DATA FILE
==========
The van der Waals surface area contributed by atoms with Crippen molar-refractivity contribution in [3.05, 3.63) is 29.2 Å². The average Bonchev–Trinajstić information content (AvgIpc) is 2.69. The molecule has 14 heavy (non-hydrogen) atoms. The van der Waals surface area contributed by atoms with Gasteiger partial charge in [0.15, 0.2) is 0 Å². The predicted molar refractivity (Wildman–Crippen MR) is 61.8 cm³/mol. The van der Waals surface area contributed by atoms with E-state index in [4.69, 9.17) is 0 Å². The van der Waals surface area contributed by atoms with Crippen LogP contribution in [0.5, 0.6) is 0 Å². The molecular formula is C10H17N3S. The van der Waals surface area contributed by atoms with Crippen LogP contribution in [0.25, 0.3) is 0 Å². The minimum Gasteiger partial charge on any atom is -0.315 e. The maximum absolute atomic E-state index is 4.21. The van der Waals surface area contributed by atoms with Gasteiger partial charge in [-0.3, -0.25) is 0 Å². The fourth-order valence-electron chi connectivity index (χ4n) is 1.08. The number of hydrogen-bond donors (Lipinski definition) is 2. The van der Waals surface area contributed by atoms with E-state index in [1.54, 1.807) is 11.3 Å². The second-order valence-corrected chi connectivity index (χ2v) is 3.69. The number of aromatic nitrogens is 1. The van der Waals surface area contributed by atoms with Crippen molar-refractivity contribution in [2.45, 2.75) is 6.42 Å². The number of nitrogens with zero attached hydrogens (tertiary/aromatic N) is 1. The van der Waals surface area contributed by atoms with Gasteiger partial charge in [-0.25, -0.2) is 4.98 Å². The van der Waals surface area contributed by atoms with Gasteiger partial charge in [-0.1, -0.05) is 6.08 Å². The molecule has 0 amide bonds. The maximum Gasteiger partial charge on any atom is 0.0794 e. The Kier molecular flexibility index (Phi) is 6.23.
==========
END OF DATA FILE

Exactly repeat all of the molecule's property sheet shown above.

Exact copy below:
The van der Waals surface area contributed by atoms with Crippen molar-refractivity contribution in [3.05, 3.63) is 29.2 Å². The average Bonchev–Trinajstić information content (AvgIpc) is 2.69. The molecule has 14 heavy (non-hydrogen) atoms. The van der Waals surface area contributed by atoms with Gasteiger partial charge in [0.15, 0.2) is 0 Å². The predicted molar refractivity (Wildman–Crippen MR) is 61.8 cm³/mol. The van der Waals surface area contributed by atoms with E-state index in [4.69, 9.17) is 0 Å². The van der Waals surface area contributed by atoms with Crippen LogP contribution in [0.5, 0.6) is 0 Å². The molecular formula is C10H17N3S. The van der Waals surface area contributed by atoms with Crippen LogP contribution in [0.25, 0.3) is 0 Å². The minimum Gasteiger partial charge on any atom is -0.315 e. The maximum absolute atomic E-state index is 4.21. The van der Waals surface area contributed by atoms with Gasteiger partial charge in [-0.3, -0.25) is 0 Å². The fourth-order valence-electron chi connectivity index (χ4n) is 1.08. The number of hydrogen-bond donors (Lipinski definition) is 2. The van der Waals surface area contributed by atoms with E-state index in [1.54, 1.807) is 11.3 Å². The second-order valence-corrected chi connectivity index (χ2v) is 3.69. The number of aromatic nitrogens is 1. The van der Waals surface area contributed by atoms with Crippen molar-refractivity contribution in [2.45, 2.75) is 6.42 Å². The number of nitrogens with zero attached hydrogens (tertiary/aromatic N) is 1. The van der Waals surface area contributed by atoms with Gasteiger partial charge in [-0.25, -0.2) is 4.98 Å². The van der Waals surface area contributed by atoms with Gasteiger partial charge in [-0.1, -0.05) is 6.08 Å². The molecule has 0 amide bonds. The maximum Gasteiger partial charge on any atom is 0.0794 e. The Kier molecular flexibility index (Phi) is 6.23.